J.R. Baird Collection
Transcribed by: Wanda Ray
Transcription Date: February 13, 2006
March 6, 1866
Your note of the 16th inst came just a few minutes ago. The “Cairo Belle” returns in two hours going down, which hurries me as much as the toothache did you and I know if it aches me equally as much. I drink all of your sweet notes, with an eagerness that, but very few others ever feel and they never fail to intoxicate me with joy and love. If they could only come promptly every week I would live a life of infinite bliss. I am glad you had fortitude sufficient to try the remedy of “cold-steel” for your toothache, that’s a sure and lasting cure. But, I always knew (or believed so) were blessed with every worthy trait of a true lady – would still be, my decided choice, if allowed to choose from this whole world.
Wish I could see Miss Janie McL. Am confident would love her, if you do-imagine her exceedingly winning, on (word?) judgement-Pas’s trip to new Orleans prevented his making your father’s family a visit, for without doubt it t’would give him a great deal of pleasure-Pa is expecting to start very shortly for N. Carolina.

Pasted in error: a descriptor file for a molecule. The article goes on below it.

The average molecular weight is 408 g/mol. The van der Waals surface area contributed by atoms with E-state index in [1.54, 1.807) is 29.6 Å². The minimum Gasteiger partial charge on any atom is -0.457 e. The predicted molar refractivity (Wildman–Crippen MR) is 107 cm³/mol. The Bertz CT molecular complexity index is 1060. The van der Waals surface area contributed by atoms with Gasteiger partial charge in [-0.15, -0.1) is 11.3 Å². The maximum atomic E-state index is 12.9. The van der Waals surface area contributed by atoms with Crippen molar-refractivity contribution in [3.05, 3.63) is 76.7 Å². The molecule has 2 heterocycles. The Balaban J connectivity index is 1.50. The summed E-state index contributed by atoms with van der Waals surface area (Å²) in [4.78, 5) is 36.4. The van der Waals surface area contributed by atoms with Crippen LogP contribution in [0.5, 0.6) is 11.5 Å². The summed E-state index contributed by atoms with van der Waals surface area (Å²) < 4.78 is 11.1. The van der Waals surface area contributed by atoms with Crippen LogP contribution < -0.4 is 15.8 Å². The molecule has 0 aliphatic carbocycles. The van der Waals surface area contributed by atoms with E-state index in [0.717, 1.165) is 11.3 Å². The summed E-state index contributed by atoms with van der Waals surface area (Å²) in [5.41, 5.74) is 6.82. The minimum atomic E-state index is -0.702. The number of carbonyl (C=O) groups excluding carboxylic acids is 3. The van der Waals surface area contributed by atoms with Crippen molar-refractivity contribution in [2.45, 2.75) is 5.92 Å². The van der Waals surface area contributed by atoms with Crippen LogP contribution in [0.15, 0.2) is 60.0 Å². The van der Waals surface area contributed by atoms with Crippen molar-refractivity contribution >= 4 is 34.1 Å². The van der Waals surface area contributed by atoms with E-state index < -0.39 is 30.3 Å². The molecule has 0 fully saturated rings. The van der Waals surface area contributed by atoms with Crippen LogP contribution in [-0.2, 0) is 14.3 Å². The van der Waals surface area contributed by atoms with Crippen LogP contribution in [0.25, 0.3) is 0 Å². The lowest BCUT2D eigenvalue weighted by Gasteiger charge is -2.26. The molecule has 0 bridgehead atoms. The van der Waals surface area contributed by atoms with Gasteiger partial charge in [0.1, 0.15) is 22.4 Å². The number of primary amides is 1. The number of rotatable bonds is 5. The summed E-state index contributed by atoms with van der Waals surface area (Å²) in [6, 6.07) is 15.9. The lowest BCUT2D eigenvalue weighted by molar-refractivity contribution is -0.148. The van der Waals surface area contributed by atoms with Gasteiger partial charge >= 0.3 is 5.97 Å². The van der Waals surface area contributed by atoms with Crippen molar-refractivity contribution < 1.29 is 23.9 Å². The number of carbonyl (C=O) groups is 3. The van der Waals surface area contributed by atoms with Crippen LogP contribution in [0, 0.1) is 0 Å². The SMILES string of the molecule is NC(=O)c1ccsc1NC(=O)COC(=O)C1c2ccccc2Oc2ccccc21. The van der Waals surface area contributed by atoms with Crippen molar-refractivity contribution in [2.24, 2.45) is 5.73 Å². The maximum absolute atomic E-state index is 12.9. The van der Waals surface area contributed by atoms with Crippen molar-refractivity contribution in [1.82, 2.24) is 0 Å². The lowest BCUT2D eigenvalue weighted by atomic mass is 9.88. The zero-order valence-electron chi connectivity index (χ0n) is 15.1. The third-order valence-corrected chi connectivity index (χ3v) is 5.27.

Sister Mary is expecting to leave on this boat for Vicksburg to have her teeth plugged and will be there about one week I suppose. Have just heard the boat whistle and every body is hurrying (word?) as usual. Never mind you shall be paid for this negligence by the next trip. I am tempted not to send this, it looks so much like trying to write a note only for your- but you know me too well for that. My never dying love makes it my only pleasure to attempt a reply to your splendid letters. If could answer as they deserve, would not delay so long as I do.
Vickie has told me 20 times to give her love to Miss Nannie. All love you ardently and ask to be remembered in every letter. Pa’s horse is ready and he calls me.
Love at last from “Gus Stuart; sends much love to Miss N” Rupert’s best friend”
I am yours
A thousand mistakes I reckon excuse them.
END OF DOCUMENT